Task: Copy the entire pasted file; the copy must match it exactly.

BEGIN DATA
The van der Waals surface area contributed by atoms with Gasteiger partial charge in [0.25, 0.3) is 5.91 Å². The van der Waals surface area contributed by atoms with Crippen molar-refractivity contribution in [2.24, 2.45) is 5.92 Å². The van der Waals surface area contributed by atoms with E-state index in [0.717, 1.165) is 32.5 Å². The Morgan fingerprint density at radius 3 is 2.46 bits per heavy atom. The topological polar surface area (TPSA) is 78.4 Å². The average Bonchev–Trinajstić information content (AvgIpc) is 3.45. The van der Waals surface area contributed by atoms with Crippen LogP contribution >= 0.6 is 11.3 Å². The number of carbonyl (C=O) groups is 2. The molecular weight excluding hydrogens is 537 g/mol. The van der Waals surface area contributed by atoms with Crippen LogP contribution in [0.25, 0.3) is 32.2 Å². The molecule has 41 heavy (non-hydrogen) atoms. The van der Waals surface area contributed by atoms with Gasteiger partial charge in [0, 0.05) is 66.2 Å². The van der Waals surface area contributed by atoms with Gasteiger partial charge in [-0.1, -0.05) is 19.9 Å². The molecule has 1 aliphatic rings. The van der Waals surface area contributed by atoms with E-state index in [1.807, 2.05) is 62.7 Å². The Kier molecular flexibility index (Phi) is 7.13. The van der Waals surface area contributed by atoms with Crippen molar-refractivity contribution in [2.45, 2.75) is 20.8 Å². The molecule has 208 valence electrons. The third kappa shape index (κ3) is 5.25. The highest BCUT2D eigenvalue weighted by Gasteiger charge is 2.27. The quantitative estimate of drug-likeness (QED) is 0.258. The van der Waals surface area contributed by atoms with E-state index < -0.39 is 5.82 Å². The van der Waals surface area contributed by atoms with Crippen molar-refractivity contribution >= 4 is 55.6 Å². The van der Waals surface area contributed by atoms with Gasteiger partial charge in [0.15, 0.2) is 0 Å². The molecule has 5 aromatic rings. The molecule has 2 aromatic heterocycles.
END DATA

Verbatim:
The van der Waals surface area contributed by atoms with Gasteiger partial charge in [0.25, 0.3) is 5.91 Å². The van der Waals surface area contributed by atoms with Crippen molar-refractivity contribution in [2.24, 2.45) is 5.92 Å². The van der Waals surface area contributed by atoms with E-state index in [0.717, 1.165) is 32.5 Å². The Morgan fingerprint density at radius 3 is 2.46 bits per heavy atom. The topological polar surface area (TPSA) is 78.4 Å². The average Bonchev–Trinajstić information content (AvgIpc) is 3.45. The van der Waals surface area contributed by atoms with Crippen LogP contribution >= 0.6 is 11.3 Å². The number of carbonyl (C=O) groups is 2. The molecular weight excluding hydrogens is 537 g/mol. The van der Waals surface area contributed by atoms with Crippen LogP contribution in [0.25, 0.3) is 32.2 Å². The molecule has 41 heavy (non-hydrogen) atoms. The van der Waals surface area contributed by atoms with Gasteiger partial charge in [0, 0.05) is 66.2 Å². The van der Waals surface area contributed by atoms with Gasteiger partial charge in [-0.1, -0.05) is 19.9 Å². The molecule has 1 aliphatic rings. The van der Waals surface area contributed by atoms with E-state index in [1.807, 2.05) is 62.7 Å². The Kier molecular flexibility index (Phi) is 7.13. The van der Waals surface area contributed by atoms with Crippen molar-refractivity contribution in [2.45, 2.75) is 20.8 Å². The molecule has 208 valence electrons. The third kappa shape index (κ3) is 5.25. The highest BCUT2D eigenvalue weighted by Gasteiger charge is 2.27. The quantitative estimate of drug-likeness (QED) is 0.258. The van der Waals surface area contributed by atoms with E-state index < -0.39 is 5.82 Å². The van der Waals surface area contributed by atoms with Crippen molar-refractivity contribution >= 4 is 55.6 Å². The van der Waals surface area contributed by atoms with Gasteiger partial charge in [0.15, 0.2) is 0 Å². The molecule has 5 aromatic rings. The molecule has 2 aromatic heterocycles.